Review Summary: In 1996 Alice In Chains releases their self-titled album. The album's nickname, Tripod, foreshadow the fate of the band, and its contents become Staley's parting gift.1 of 2 thought this review was well written
Alice In Chains are a band characterized by resilience, darkness, and despair. However their unyielding approach is somewhat contained on their self-titled release, resulting in a much more mellow sound. The explosiveness that resided in Layne Staley's voice did not show up on Alice In Chains
. All is not lost though, there is something gained. A dark hopeless emotion is injected into the band and their evolution becomes a trial of dying. In a way this is what Alice In Chains were always about, facing death. All that aside, Staley's voice is still the same voice and with it the impressive range. Jerry Cantrell also becomes more involved in the song creation, which is a plus.
The opening track, "Grind", is a testament of the band's survival. At the time of this release, public speculation was drawn to the status of the band. In response, Cantrell advises,"Not to plan my funeral, 'fore the body dies". Cantrell's lead guitar throughout the the track are really what give this song it's edge. The chorus itself is one of Alice's best. The joint vocals from Staley and Cantrell are a warm welcome to Alice In Chains
. For those of you who have listened to their earlier material, you'll notice the voice effects added in the verses are a new feature for the band. Depending on the listener this could be irritating or simply unnecessary. "Head Creeps" follows a similar formula, featuring a banging pre-chorus/chorus riff and implemented vocal effects in the verses. The drum work is also not bad. Despite all this, the song drags on a bit. The last minute feels pointless and the verses are overfilled with bothering vocals effects.
"Again" is one of Alice In Chains' simplest moments. Having no intro, pre-chorus, solo, or outro, the song structure is nothing fancy. The guitar work is also fairly basic. The simple approach was an effective one though. From the screaming chorus, to the tempo of the verses, Staley's vocals on "Again" are reminiscent of those on "Would". Because of that, its easy to see how this track instantly became a fan favorite upon it's release.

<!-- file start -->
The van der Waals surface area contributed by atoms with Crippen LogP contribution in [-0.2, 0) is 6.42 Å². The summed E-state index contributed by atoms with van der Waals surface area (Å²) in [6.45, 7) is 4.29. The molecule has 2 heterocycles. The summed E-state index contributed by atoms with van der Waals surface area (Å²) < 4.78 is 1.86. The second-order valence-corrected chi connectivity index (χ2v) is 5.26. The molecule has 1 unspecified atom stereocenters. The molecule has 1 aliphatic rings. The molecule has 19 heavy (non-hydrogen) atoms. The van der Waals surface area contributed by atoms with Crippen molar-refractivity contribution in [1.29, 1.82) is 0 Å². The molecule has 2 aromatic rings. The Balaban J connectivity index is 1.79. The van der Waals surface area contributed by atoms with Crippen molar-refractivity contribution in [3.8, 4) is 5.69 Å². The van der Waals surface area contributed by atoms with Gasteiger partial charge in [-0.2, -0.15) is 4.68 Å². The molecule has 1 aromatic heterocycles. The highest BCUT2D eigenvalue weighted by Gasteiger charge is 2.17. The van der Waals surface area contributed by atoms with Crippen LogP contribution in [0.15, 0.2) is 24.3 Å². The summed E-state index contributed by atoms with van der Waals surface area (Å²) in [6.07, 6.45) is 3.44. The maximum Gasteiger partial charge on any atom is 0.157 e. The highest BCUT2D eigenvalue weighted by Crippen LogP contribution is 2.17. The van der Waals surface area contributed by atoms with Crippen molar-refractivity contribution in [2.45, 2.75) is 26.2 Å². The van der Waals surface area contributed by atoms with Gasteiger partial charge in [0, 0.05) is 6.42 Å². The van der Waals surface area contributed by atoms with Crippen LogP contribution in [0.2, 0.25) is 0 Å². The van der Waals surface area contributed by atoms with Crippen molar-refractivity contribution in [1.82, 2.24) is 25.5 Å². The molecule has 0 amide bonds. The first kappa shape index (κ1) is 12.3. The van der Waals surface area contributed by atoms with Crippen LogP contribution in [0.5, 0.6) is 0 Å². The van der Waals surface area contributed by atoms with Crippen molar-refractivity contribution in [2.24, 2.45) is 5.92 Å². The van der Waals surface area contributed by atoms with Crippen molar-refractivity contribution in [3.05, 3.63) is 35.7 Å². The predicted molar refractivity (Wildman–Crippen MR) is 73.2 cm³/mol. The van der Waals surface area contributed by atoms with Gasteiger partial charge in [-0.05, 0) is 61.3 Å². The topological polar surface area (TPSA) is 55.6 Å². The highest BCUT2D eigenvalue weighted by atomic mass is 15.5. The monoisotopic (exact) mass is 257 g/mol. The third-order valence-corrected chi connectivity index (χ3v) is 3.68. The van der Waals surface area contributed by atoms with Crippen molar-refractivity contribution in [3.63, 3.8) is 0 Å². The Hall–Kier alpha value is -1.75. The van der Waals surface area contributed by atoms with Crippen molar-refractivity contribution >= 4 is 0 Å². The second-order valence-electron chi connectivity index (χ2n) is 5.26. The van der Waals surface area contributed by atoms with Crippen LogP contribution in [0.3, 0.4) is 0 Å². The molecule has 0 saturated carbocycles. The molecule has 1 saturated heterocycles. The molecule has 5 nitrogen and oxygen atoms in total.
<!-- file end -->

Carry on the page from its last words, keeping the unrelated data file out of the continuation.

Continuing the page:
The bluesy-metal combination found on "Shame In You" is depressingly attractive. With melting guitar leads and guilt-ridden lyrics "Shame In You" aims straight for the gut. Cantrell is alive throughout the whole track, adding a powerful intro into the first chorus. Contrasting Cantrell, it is on this track where Staley is least explosive. But this is by design, through this, his vocals become disheartened. This helps lyrics like, "Concentrating on dying" and "Yeah, I believe in inner peace, yeah" capture the mood well. Its also fair to say that the drums on this track fit in nicely. "Shame In You" really is one of Alice In Chains more brilliant tracks.
Opening with a hit is probably the number one reason I bought this album, "God Am". This track wins the sweetest riff award. Cantrell lets loose with haunting chorus leads and the verse riff you'd expect to hear upon entering the gates of hell. Staley is talking to God though, and his dark lyrics are essentially his prayer to the big man. He asks, "Can I be as my God am?". He also pokes fun at Christianity with the lines, "Invite you in my heart, then. When done my sins forgiven? This God of mine relaxes. World dies I still pay taxes." As satiric as "God Am" is, it's also heart-felt, which makes for an interesting song.
The following two tracks, "So Close" and "Nothing Song" are this album's throw away tracks. On neither track does Staley or Cantrell bring the goods. Meanwhile, time-giants like "Sludge Factory" and "Frogs" are best reserved for those who are well versed in this band's music as it's hard to defend listening to the last half of either track. The musicianship is there though. With the lyrics and clean guitar solos of "Sludge Factory", and Layne's verses on "Frogs", there are reasons for these to be personal favorites for some.
Nowhere did Cantrell display his influence on this album more so than on "Heaven Beside You", "Over Now", and "Grind". Each track represents one of this album's singles and are wrote and sung by Cantrell. "Heaven Beside You" is the gem of the three. The acoustic track is somewhat reminiscent of track on Alice In Chains' EP album Jar of Flies
. With a catchy chorus and relaxed verses, this track for many is the essential track on Alice In Chains
and an easy favorite for any new listener.
This album is what began to prove that Layne Staley wasn't the be all end all for Alice In Chains. Jerry Cantrell continued to show that he can lead this band and create great songs just as Layne can. Together though, they were able to put out some of the best rock of the 1990's. All in all, this album will always be considered a peg below Dirt
. It is hard to say otherwise, just as its hard to believe the the new line-up will ever reach that height. But this album is still a solid one, and is worth giving a listen to for any rock listener.